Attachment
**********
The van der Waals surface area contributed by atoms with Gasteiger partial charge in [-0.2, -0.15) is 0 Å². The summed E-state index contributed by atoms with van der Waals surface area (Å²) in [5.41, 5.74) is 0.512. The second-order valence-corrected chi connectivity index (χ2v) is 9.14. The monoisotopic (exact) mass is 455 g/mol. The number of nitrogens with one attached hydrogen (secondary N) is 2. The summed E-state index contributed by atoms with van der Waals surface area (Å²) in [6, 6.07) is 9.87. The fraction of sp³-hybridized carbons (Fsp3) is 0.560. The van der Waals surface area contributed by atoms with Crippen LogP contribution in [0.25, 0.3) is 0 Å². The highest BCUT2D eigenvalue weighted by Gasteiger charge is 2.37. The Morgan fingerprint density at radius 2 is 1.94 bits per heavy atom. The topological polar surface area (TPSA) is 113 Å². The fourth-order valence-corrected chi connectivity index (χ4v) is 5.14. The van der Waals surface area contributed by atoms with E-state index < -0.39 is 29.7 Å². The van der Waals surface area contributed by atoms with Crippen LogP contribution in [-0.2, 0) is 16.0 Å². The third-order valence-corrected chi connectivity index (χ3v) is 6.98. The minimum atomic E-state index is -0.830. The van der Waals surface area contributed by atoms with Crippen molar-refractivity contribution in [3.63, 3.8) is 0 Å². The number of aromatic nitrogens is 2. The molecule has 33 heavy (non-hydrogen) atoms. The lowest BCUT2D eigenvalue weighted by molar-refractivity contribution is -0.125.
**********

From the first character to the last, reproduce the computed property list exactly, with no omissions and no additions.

The van der Waals surface area contributed by atoms with Gasteiger partial charge in [-0.2, -0.15) is 0 Å². The summed E-state index contributed by atoms with van der Waals surface area (Å²) in [5.41, 5.74) is 0.512. The second-order valence-corrected chi connectivity index (χ2v) is 9.14. The monoisotopic (exact) mass is 455 g/mol. The number of nitrogens with one attached hydrogen (secondary N) is 2. The summed E-state index contributed by atoms with van der Waals surface area (Å²) in [6, 6.07) is 9.87. The fraction of sp³-hybridized carbons (Fsp3) is 0.560. The van der Waals surface area contributed by atoms with Crippen LogP contribution in [0.25, 0.3) is 0 Å². The highest BCUT2D eigenvalue weighted by Gasteiger charge is 2.37. The Morgan fingerprint density at radius 2 is 1.94 bits per heavy atom. The topological polar surface area (TPSA) is 113 Å². The fourth-order valence-corrected chi connectivity index (χ4v) is 5.14. The van der Waals surface area contributed by atoms with E-state index < -0.39 is 29.7 Å². The van der Waals surface area contributed by atoms with Crippen LogP contribution in [-0.2, 0) is 16.0 Å². The third-order valence-corrected chi connectivity index (χ3v) is 6.98. The minimum atomic E-state index is -0.830. The van der Waals surface area contributed by atoms with Crippen molar-refractivity contribution in [3.63, 3.8) is 0 Å². The number of aromatic nitrogens is 2. The molecule has 33 heavy (non-hydrogen) atoms. The lowest BCUT2D eigenvalue weighted by molar-refractivity contribution is -0.125.